Those Things Still Here

Submitted into Contest #34 in response to: Write a story about a rainy day spent indoors.... view prompt



The front door was closed over the screen door. The windows were shut and someone had habitually locked them. The missing drape on the picture window was conspicuous since its twin had been drawn across the streaked pane. A shaft of dreary illumination struck a path across the old carpet which stretched from the front door halfway into the kitchen and had chunks of burgundy fluff missing in an irregular pattern, making it resemble an unhealthy feline. A feline of that description, the master of the crime, sat straight up on the top of the round-backed sofa chair, situated by the electric fireplace, and was fixing me with its mysterious yellow stare.

Its name was Vselennaya, a Russian word, the meaning of which is "the universe". Once it had been the universe to some stupid kid.

The ceiling was white. There were not many ceilings painted otherwise. This one affected distinction with upraised swirls created by a circular paintbrush twisted counterclockwise and clockwise while the paint was still wet and with pain to the neck. Someone small had pleaded for their container of glitter to be a part of the painting project. The glitter had been mixed with the paint. The tiny gleams shone at times in the dim light depending on where your head lolled.

The couch was spread with a sheet; if crumbs are spilled just gather up the sheet and shake it outside. Voilà! Having a kid is easy. Clever solution. Old problem.

That kid is grown up. That mom is dead.

I came to this long after all that. All I have to do is rid myself of the unpleasant smell of memories that cling to every object and piece of furniture. Those people went through the changing days, and that kid has to deal with the rest of their life. Not me.

I ignore the ghosts shifting from room to room, inhabiting their old domain, reliving their old habits, enchained to their consistent past life. I see the rain through the uncovered panes of glass, locked away. The rain cannot reach out and touch me with its cold fingers because I have barricaded myself in this house. The rain and I are separate; I will stay inside where I do not feel the cold and the wet.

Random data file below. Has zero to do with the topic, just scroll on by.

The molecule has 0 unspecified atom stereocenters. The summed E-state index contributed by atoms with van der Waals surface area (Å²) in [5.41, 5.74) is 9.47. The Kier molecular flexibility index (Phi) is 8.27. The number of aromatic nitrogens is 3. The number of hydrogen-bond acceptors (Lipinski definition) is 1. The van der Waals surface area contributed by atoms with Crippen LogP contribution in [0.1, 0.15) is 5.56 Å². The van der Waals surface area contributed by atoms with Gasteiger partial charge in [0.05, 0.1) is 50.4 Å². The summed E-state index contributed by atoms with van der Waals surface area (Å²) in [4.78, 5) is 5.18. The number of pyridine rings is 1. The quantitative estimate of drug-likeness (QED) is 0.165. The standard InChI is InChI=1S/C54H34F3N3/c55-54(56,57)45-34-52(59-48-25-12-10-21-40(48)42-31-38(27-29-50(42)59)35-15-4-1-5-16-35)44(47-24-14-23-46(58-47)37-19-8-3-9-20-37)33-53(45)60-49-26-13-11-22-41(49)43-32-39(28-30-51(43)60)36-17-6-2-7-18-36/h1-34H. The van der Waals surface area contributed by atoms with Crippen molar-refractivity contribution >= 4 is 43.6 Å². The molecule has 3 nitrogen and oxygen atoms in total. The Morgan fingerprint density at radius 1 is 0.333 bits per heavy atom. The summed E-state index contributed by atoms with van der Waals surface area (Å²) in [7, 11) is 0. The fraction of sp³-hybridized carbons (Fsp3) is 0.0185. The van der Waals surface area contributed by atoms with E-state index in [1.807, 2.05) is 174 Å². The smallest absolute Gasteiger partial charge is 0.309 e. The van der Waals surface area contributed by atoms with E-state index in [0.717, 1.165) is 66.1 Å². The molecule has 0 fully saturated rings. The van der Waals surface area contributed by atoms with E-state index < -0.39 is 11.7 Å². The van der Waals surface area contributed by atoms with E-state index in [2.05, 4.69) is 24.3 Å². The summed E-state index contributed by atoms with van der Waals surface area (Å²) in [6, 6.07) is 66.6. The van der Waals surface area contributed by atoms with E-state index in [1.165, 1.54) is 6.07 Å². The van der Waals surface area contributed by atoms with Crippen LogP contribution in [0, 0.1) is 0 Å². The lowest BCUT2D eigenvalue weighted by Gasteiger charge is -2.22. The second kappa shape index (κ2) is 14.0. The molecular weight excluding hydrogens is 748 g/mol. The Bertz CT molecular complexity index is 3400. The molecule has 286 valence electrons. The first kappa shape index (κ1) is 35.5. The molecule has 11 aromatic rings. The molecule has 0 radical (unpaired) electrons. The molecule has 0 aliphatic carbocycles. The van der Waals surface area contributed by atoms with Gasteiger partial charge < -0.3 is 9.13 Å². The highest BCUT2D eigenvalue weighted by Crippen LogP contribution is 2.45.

People think they have to live out there. Well, that's fine if you like it, but I think I'll cozy up to the electric fireplace with a book.

When you can't take a step outside for fear of the rain, a book is the perfect solution. New problem. Younger woman.

Sometimes I open a book and instead of pages there are mirrors. I set those books gently aside. Despite the story of Alice Through the Looking Glass, you can't escape inside of a mirror.

When I begin a new book, I bring it to my nose and inhale the special scent of the pages. Whenever I smell that scent again I will be reminded of the adventure I took. I read the author's autobiography and chuckle at the praise he gives himself. I look at the color of the book without its jacket and imagine it on the shelf, thinking, "This is really how it is". I wonder at the dedication, feeling the love stretch out from each of the words, trying to reach someone. Will they read it? What if they never did? What if the person you loved most in the world never saw what you accomplished, what you became?

If there are chapter titles I skip them. I want to be surprised.

I set my sights on the first page, the first word, and I think, "Here I go". I take a deep breath and one last look at my feet on the ground, because I am human, and walk up the gangplank and onto the ship.